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The Secret Service Just Signed Off From Protecting President George H. W. Bush With a Simple Powerful Tweet, and People Are Getting Emotional

The flag-draped casket of former President George H.W. Bush is carried by a joint services military honor guard for burial Friday at the George H.W. Bush Presidential Library and Museum in College Station, Texas on December 6, 2018. (Photo by DAVID J. PHILLIP/AFP/Getty Images)

In a time of sorrow, sometimes the simple gestures can be the most touching.

Such is the case for the United States Secret Service's tribute to the man they protected for almost 40 years. On Friday, the Secret Service posted a simple memo to Twitter.

It read:

"From: USSS - Bush Protective Division
To: All personnel
Subject: Final Timberwolf Departure Notification @ 06:00 Hours
Timberwolf's Detail concluded at 0600 hours December 7, 2018 with no incidents to report at George Bush Presidential Library - College Station, Texas. God speed former President George H.W. Bush - you will be missed by all of us.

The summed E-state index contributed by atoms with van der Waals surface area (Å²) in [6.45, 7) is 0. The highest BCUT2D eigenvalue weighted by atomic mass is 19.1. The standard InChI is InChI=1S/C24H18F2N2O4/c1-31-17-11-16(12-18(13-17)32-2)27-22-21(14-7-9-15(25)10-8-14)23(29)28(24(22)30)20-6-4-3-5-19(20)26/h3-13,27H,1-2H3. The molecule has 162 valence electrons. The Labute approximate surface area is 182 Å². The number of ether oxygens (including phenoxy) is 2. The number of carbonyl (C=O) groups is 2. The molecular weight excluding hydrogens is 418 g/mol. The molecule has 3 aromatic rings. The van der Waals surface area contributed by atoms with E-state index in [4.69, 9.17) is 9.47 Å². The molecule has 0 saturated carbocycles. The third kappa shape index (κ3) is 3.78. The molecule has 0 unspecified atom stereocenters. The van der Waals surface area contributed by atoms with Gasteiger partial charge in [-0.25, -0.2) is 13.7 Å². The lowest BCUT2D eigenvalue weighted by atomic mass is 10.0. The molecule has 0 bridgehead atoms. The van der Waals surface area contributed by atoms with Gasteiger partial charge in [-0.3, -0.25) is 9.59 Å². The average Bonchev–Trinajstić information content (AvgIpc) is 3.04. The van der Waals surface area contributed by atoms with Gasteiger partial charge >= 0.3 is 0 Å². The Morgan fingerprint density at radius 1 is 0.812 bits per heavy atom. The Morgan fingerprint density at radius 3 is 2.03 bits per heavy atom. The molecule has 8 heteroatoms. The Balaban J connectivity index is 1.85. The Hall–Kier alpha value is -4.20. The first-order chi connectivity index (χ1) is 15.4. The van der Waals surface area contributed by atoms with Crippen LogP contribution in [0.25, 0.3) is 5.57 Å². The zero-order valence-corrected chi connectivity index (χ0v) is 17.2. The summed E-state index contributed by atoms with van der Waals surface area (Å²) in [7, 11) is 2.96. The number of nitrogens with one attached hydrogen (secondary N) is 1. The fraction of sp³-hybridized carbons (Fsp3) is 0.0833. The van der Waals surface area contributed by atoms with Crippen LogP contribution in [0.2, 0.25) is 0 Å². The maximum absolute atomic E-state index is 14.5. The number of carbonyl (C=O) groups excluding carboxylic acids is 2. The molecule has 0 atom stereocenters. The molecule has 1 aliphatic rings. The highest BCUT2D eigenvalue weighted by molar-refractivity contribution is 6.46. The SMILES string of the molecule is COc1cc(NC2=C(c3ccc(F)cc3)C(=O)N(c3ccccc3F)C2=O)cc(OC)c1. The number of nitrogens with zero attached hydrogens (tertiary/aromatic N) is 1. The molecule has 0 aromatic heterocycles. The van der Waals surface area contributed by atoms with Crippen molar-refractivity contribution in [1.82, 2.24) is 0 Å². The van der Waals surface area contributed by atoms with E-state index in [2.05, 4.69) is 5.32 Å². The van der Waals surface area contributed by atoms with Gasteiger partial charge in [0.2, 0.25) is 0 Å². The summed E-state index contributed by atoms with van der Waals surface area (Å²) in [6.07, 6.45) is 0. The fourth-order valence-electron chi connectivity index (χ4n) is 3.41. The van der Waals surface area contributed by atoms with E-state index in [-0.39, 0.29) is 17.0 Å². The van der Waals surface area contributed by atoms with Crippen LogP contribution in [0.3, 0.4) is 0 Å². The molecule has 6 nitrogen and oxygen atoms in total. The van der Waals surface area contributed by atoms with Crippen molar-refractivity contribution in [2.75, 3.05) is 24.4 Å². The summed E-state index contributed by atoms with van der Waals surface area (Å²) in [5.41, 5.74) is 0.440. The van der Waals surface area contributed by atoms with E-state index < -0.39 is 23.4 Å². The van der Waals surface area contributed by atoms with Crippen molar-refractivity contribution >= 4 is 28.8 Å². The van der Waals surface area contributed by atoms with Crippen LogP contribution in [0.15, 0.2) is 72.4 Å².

- Bush Protective Division"

The Secret Service captioned the memo:

"It was an honor."

On Friday morning, President Bush was laid to rest next to his beloved wife Barbara at his Presidential Library and Museum in College Station, Texas, on the campus of Texas A&M. Barbara Bush passed away in April of this year.

People were touched by the Secret Service's farewell and simple tribute to President Bush.

Many said it was the one memorial that made them cry.

Many expressed their gratitude to the men and women who take care of the President and Vice President every day, protecting them from harm.

After a lying in state at the Capitol Rotunda and a public funeral at the National Cathedral in Washington DC, the Bush family returned to Texas where their patriarch was brought by train from the airport to his final destination beside his wife of 73 years, Barbara.

A presidential funeral train was a longstanding tradition, even after rail travel no longer became a necessity. However, President Dwight Eisenhower was the last to be carried by train to his final destination in 1961.

The internment of President Bush was a private affair for his family on Friday morning.